Clarence Davis Sr., a World War II veteran, died from complications of COVID-19 at St. Louis University Hospital on November 20, 2020 at the age of 97.
During World War II, Clarence served in the U.S. Navy, achieving the rank of Carpenters Mate Second Class; he was among the first Black enlisted men to attain this designation. He was also a Freemason, a Boy Scout Leader, and an active member of the VFW. After WWII, Clarence worked a variety of jobs before retiring from the Records Management Department at Monsanto. He always loved carpentry, and was known and respected for his skill across St. Louis City and County. Clarence also loved gardening (especially roses), watching baseball, bowling, and keeping active with church activities (St. Johns Church). He was a devoted husband and father, and contributed to the development of countless children and teenagers in the community.
Clarence Davis Sr. is missed deeply by his wife, children, grandchildren, great-grandchildren, great-great-grandchildren, extended family, church family, and those in the St. Louis community fortunate enough to know him.
Audrey May Sullivan of Florissant MO died of COVID-19 on January 15, 2021 at the age of 96.
Audrey was born on February 29, 1924 making her a leap year baby, which she was very proud of. She was past president of the Florissant Lady Elks, a lifelong Cardinals fan, and worked and taught candy-making classes at Fischer’s Cake & Candy for over 40 years.
Audrey Sullivan is missed deeply by her two sons, grandchildren, extended family and friends. She was buried at Jefferson Barracks next to her late husband of 61 years.
Nelly Grosswasser, Ph.D., a professor emerita of Russian literature and the founder of the Russian program at Saint Louis University, died of COVID-19 on Dec. 16, 2020 at the age of 95.
She was described as being feisty and a “true force of nature”. Like the Russian literature she taught, Nelly’s life story involved romance, war, and spanned continents. She was born in Kharkov, Ukraine, USSR and moved with her brother to avoid the Nazis during World War II. She met her (late) husband Sol (who had just been released from a labor camp) while in Kazakhstan. They escaped to Germany after the war, eventually immigrating to the USA with their young son in 1949.
Although she had a BA in engineering, Dr. Grosswasser’s true calling was education, in which she earned an MA and PhD from Washington University. Her impressive career accomplishments are detailed beautifully in the sources below, but what she was probably most noted for was being St. Louis University’s first full-time Russian language teacher, remaining at the university for 47 years. Nelly mentored thousands of students, was voted most popular teacher at SLU numerous times, won many teaching awards, and continued to support students of Russian language long after retiring.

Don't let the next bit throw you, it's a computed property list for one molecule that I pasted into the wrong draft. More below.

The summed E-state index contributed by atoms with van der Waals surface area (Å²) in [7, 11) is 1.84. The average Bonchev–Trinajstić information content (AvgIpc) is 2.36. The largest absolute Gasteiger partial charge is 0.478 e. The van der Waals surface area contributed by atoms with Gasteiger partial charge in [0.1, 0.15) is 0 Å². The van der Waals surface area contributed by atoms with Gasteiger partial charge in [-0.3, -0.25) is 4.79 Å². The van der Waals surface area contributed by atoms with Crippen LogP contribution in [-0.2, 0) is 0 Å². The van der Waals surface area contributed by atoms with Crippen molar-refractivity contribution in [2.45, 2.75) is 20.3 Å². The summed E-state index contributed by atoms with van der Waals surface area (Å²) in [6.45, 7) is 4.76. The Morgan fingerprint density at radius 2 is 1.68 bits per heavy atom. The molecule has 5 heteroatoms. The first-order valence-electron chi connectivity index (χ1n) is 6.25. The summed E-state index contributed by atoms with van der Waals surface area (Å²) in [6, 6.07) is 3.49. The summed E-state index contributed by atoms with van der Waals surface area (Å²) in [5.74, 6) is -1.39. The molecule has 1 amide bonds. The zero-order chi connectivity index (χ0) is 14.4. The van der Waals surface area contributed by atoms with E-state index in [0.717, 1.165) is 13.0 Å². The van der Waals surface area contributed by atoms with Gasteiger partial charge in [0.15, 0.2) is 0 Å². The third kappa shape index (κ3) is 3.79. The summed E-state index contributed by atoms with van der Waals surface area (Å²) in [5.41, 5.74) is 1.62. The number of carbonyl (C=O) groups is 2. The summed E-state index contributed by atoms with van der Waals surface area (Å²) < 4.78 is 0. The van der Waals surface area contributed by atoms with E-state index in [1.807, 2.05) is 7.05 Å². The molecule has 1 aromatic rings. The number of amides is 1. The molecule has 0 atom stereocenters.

According to her obituary, “Nelly tried to ease the way for others. She prepared a booklet for Russian immigrants that explained how to shop, bank, get gas, etc. She helped them with job placement and translated documents for them. She also was a founding member (for over 50 years) of the “Culture Vultures”, a book group of working women whose motto was “No talking about diapers, children or husbands, just literature”.”
Nelly is missed deeply by her brother, son and daughter, grandchildren, great-grandchild, friends, and all the thousands of people who she taught, mentored, and otherwise helped.
WWII veteran Joseph C. Budde died of COVID-19 on December 9, 2020 at the age of 96.
Joseph served in the Army Air Corps in WWII flying 35 missions in Europe, including the days leading up to D-Day, followed by another 60 missions in Asia. After the war, he got a degree in electrical engineering from St. Louis University and worked at Sverdrup and Parcel Engineers and Architects for the next 35 years while he and his wife raised their two children. Joseph and his late wife were longtime parishioners at Our Lady of Providence in Crestwood.
Joseph C. Budde is missed deeply by his children, grandchildren, extended family, friends, and everyone who was fortunate to know him.
Ellen L. Brasunas died of COVID-19 three days after turning 96 on November 19, 2020.
Ellen was a woman who gave to others and helped them heal. She first worked as a psychiatric nurse, stopping to raise her three children and returning to work as a public health and school nurse once she moved to St. Louis. When she was 52 she went back to graduate school to pursue her passion, counseling, and opened her private practice in 1980. She continued to be active as a therapist, and held her license until at least 2017.
Ellen Brasunas is deeply missed by her 3 adult kids, grandkids, great-great grandkids, extended family, church family at the St. Louis Ethical Society, huge circle of friends, and countless others who she helped out in life.